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Why a California Court of Appeal Held that Scott Peterson Won't Be Collecting on the Insurance Policy For His Wife and Murder Victim, Laci


Tuesday, Nov. 27, 2007

On November 12, 2004, Scott Peterson was convicted of murdering his pregnant wife, Laci. On March 16, 2005, Peterson received a death sentence for the crime. Now, this family tragedy and legal drama is back in the court system -- this time, because Scott is seeking access to the $250,000 proceeds from Laci's life insurance.

Last month, the Court of Appeal of California, Fifth Appellate District, said that Scott Peterson has no right to the proceeds, thus affirming the trial court's holding on the matter. In this column, I'll explain why this result - which is the intuitively correct one - is also correct as a matter of California law.

The First Key Holding: A Conviction on Appeal is Not a "Final Judgment" for These Purposes

If a murderer could financially profit from his own criminal activities by collecting on his victim's life insurance, that would seem profoundly unjust - especially as, at times, life insurance proceeds are the very motive for the murder. Thus, to serve justice and deter financially-motivated killings, states have enacted various measures to prevent murders from gaining insurance proceeds based on the deaths of their victims.

(In contrast, states have generally protected suicide victims by statute, ensuring that their life insurance proceeds pass to their estates as long as the policy has been in place for a certain specific period of time, usually two years. The rationale for allowing recovery is that the perpetrator is not the beneficiary. The rationale for the waiting period is so that no one purchases life insurance intending to shortly thereafter commit suicide, in order to convey the proceeds to beneficiaries on the "I'm worth more dead than alive" theory.)

Yet enforcing these measures is not always straightforward. That is because, generally, the selection of a named beneficiary is given great weight. Only in cases of severe conflicts of interest (such as when the beneficiary is proven to have murdered the covered party) do policymakers overrule that selection.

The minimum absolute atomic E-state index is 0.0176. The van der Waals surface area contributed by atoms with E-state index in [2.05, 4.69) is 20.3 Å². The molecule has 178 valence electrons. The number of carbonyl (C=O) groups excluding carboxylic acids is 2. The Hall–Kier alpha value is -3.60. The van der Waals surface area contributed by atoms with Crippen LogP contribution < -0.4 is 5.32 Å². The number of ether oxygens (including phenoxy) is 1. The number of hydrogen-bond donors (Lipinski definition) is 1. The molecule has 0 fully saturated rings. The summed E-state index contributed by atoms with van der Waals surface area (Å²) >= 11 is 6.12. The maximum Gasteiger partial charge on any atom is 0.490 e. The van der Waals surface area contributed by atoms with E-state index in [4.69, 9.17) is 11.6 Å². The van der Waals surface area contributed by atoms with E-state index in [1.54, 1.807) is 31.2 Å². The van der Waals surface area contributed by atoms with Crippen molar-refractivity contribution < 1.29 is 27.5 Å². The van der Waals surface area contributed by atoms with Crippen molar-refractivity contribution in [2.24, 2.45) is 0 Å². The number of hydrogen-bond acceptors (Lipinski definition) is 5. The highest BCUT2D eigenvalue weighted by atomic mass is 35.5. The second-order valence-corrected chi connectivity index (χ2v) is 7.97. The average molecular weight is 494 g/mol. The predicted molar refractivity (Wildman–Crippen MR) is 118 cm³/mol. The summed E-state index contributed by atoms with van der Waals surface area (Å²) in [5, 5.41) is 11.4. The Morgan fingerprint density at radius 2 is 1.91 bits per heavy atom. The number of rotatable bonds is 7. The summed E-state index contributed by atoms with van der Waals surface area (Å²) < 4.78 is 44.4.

In California, the relevant body of law is the Probate Code, which governs the proper administration of a decedent's estate. The question posed was whether Scott's conviction, though still on

appeal, constituted a "final judgment of conviction of felonious and intentional killing." (Emphasis added). If so, then under Section 252, Scott is prevented from receiving "any benefit" under the life insurance policy, and the $250,000 policy goes to Laci's estate, as if Scott had predeceased her.

The Court held that, as a matter of California law, Peterson's conviction is not "final" until the appeals process has concluded. Thus, it was not itself conclusive evidence of whether Peterson "feloniously and intentionally" killed Laci. But that was not the end of the matter.

The Second Key Holding: A Preponderance of the Evidence Showed Scott Killed Laci Feloniously and Intentionally, and Thus Could Not Recover Benefits

Importantly, under the relevant Probate Code section, "in the absence of a final judgment of conviction," the court still could use the civil standard of preponderance of the evidence to determine whether Scot Peterson could be determined to have "feloniously and intentionally" killed his wife. The "preponderance of the evidence" standard is thought to be roughly equivalent to "more likely than not," and thus is not a very difficult standard to meet, especially as comparable to the criminal-law standard of "beyond a reasonable doubt."

Before the lower court, the insurance company presented the conviction as evidence that the preponderance standard had been satisfied, and Scott did not offer any evidence suggesting the court could not properly infer a "felonious and intentional" killing from the conviction. As a result, the lower court decided to accept the conviction as evidence, found it sufficient to meet the "preponderance of the evidence" standard, and therefore barred Scott from recovering the proceeds of Laci's insurance policy. As noted above, the appeals court then agreed with the lower court's analysis.

What if Scott had, in fact, offered some evidence to controvert the inference that his conviction, even if on appeal, established his guilt by a preponderance of the evidence? Even so, he still would likely have lost. Few factfinders would lightly disregard the evidentiary value of a murder conviction - especially for a murder so heinous as to trigger the death penalty. Thus, although in theory the California Code might seem to create a loophole allowing murderers to gain their victims' life insurance proceeds, in practice factfinders' common sense will typically close the loophole.

viva Abramovsky is an assistant professor of law at Syracuse University.

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